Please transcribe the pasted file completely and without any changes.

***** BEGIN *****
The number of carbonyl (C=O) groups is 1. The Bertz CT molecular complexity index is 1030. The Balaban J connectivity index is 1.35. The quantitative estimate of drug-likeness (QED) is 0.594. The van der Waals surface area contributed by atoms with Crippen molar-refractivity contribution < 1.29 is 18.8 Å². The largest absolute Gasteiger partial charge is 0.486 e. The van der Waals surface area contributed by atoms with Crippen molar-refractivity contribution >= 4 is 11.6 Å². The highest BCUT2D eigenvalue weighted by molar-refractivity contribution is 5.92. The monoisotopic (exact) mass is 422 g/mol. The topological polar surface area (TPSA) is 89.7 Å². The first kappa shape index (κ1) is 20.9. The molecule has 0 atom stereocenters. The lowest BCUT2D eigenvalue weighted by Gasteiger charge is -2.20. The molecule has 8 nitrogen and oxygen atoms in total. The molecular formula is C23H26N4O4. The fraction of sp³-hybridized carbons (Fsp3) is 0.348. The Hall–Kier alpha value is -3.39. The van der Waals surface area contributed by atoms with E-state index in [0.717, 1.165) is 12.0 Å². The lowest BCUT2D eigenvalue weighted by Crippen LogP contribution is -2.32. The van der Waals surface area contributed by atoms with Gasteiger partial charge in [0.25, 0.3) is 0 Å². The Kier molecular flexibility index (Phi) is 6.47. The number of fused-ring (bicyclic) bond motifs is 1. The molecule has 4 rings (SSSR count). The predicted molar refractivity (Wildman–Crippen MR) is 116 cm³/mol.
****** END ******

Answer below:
The number of carbonyl (C=O) groups is 1. The Bertz CT molecular complexity index is 1030. The Balaban J connectivity index is 1.35. The quantitative estimate of drug-likeness (QED) is 0.594. The van der Waals surface area contributed by atoms with Crippen molar-refractivity contribution < 1.29 is 18.8 Å². The largest absolute Gasteiger partial charge is 0.486 e. The van der Waals surface area contributed by atoms with Crippen molar-refractivity contribution >= 4 is 11.6 Å². The highest BCUT2D eigenvalue weighted by molar-refractivity contribution is 5.92. The monoisotopic (exact) mass is 422 g/mol. The topological polar surface area (TPSA) is 89.7 Å². The first kappa shape index (κ1) is 20.9. The molecule has 0 atom stereocenters. The lowest BCUT2D eigenvalue weighted by Gasteiger charge is -2.20. The molecule has 8 nitrogen and oxygen atoms in total. The molecular formula is C23H26N4O4. The fraction of sp³-hybridized carbons (Fsp3) is 0.348. The Hall–Kier alpha value is -3.39. The van der Waals surface area contributed by atoms with E-state index in [0.717, 1.165) is 12.0 Å². The lowest BCUT2D eigenvalue weighted by Crippen LogP contribution is -2.32. The van der Waals surface area contributed by atoms with Gasteiger partial charge in [0.25, 0.3) is 0 Å². The Kier molecular flexibility index (Phi) is 6.47. The number of fused-ring (bicyclic) bond motifs is 1. The molecule has 4 rings (SSSR count). The predicted molar refractivity (Wildman–Crippen MR) is 116 cm³/mol.